In Hughes and Rowe’s book, “The Colouring, Bronzing and Patination of Metals”, there is a photo reference on page 25 showing examples of textured finishes (midpage). A note (3.) refers to these photos. For “E” (Y 350) and “F” (Y 351), the note simply reads “etching”. Can anyone here tell me exactly how these two etched finishes were achieved? Or direct me to a resource that might answer this more comprehensively? Thank you.
First you need to find a good resist to make a mask (if you are looking to draw in the mask). Rio sells a few materials for resists. And also Lascaux hard and soft resist. Nice video on it use is
After that its using ferric chloride for copper & brass or ferric nitrate for silver, both are messy but relatively safe and cheap. Then you experiment to find out what you want to build.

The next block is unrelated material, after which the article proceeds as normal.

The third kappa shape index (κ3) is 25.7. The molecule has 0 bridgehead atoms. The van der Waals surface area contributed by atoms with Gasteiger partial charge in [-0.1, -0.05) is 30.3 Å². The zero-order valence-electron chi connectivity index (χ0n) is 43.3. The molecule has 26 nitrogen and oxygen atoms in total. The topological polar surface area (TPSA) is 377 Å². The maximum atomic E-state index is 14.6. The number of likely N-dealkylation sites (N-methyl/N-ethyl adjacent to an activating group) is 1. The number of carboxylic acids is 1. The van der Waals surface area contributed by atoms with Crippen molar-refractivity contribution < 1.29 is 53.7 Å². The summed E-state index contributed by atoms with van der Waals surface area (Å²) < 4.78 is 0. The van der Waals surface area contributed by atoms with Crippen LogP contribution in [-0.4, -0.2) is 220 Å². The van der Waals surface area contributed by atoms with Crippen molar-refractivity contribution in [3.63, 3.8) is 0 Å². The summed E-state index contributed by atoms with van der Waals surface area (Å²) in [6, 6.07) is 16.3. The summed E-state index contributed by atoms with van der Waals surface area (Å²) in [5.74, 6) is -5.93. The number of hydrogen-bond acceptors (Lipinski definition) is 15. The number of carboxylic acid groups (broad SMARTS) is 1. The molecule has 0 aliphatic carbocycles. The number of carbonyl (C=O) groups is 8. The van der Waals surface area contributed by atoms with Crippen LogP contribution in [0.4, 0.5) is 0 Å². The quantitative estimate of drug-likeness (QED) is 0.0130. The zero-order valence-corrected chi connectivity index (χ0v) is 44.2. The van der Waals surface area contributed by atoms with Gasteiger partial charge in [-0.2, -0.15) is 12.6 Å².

Etching also possible by reverse electroforming (electroetching.) Youtubes on that also widely available.
Thank you for your time in answering. I understand and have used the etching process. My question was related more to the particular kind of resist used to create the patterns in the picture referenced.
Hummm… In water chemistry those surfaces look a lot like corrosion cells and often linked to the metallurgy. If i was going to experiment the first thing I would try would be to shut off mixing and significantly bump up the acid (HCl for FeCl3)…no resist. Then if that didn’t work I start adding water soluble organics (molasses?) to limit the motility of the etchant…just some thoughts.
Also, and this is just going with it, adding the resist thinly, and cooking it to crackle.
I had been using the pitch like material but just recently obtained the water based Lascaux hard ( a lot like latex paint) and am just discovering its potential. seems much more robust…